Eagle Archives, August 26, 1938: The ‘Hams’ who have spoken for seven years meet for the first time | Story
After talking two or three nights a week for the past seven years over ham radio, two “hams” (as ham radio is commonly called) met the other night for the first time.
One was LA Kerngood, 440 West End Avenue, New York, and the other was Henry Kudlate, 36 Holly Street, a firefighter stationed at the Morningside headquarters. Kerngood’s call letters are W2FEZ, Kudlate’s WIERF. Both work on 5 and 160 meters.
The encounter happened by accident and not on purpose. Mr. Kerngood was stopping for the night at the Wendell Hotel where he met Medos Gravelle of 68 Brown Street, a local photographer. They talked about various things, and when the subject of the radio came up, Mr. Kerngood pointed out that he had had an over-the-air conversation with a Pittsfield firefighter and wondered where he could locate him.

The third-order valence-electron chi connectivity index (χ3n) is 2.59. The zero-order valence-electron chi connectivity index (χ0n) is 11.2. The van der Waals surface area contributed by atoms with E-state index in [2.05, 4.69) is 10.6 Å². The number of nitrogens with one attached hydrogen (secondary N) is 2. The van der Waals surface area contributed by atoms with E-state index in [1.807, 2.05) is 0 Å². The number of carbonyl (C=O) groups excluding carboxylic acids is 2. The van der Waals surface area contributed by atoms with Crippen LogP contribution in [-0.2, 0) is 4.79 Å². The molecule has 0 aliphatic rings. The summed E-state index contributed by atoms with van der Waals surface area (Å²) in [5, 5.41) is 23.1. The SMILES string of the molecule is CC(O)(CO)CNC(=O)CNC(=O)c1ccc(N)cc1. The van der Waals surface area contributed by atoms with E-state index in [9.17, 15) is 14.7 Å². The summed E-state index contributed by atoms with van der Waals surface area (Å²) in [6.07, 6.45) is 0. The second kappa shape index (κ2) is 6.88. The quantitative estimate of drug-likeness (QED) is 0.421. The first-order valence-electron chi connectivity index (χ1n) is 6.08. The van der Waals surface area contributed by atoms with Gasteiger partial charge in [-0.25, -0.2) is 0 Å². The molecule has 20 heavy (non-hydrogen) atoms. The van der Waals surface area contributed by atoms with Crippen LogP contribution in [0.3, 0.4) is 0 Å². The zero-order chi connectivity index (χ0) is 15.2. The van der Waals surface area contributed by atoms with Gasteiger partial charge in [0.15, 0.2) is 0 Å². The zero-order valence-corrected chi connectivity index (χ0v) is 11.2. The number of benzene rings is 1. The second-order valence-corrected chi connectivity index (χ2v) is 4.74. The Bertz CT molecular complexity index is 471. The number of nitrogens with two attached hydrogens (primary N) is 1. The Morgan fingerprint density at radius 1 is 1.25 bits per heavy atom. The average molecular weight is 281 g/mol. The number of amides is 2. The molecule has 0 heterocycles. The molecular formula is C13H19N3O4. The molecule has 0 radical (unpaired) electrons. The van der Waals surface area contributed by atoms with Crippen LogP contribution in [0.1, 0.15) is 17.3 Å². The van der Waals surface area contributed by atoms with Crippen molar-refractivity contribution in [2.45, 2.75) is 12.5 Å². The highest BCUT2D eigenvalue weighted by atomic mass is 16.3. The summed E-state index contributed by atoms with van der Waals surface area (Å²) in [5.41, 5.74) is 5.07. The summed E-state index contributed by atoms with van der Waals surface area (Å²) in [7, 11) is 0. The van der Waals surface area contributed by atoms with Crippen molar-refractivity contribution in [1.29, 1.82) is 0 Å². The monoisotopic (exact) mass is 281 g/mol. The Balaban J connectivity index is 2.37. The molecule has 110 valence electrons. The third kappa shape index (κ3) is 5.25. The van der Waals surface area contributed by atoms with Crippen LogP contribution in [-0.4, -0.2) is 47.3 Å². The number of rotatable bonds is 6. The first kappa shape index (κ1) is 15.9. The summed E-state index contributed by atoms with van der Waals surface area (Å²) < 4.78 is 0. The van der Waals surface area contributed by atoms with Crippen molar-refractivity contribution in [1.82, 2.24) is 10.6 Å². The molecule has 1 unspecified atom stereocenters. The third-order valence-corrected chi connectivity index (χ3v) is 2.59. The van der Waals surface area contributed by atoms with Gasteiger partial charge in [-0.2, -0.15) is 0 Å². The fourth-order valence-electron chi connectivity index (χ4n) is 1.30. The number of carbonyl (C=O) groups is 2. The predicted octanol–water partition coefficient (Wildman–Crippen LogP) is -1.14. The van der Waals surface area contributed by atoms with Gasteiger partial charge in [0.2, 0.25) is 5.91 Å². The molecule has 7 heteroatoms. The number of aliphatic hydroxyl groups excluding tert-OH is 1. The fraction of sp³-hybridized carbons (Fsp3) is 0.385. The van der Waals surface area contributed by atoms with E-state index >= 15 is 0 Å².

He was directed to Central Station where the captain put him in touch with Kudlate in Morningside by telephone.
The conversation went something like this:
“W2FEZ calling WIERF, W2FEZ calling WIERF”, a pause, then a voice was heard to answer: “Why are you old buzzard, where are you? followed by extraneous remarks to anyone unfamiliar with the language of radio and an invitation to come to the Morningside station.
Arriving there, Kerngood, 47, met Kudlate, and they shook hands. Kudlate remarked, “It’s strange how you get certain ideas in your head. I always imagined you as being around 19 or 20 years old. The formalities over, the conversation returned to the technical details of the radio.
Recalling their experiences, Kerngood said:
“Radio is still in its infancy, and to think of the results we’re getting today on five meters. Certainly Marconi didn’t see its possibilities when he remarked about 15 years ago that he didn’t think a 5 meter strip could ever carry more than 20 miles at most, and to think that you and I converse regularly with parties in the Midwest and on many occasions even on the coast.
This story within a story is selected from the archives by Jeannie Maschino, The Berkshire Eagle.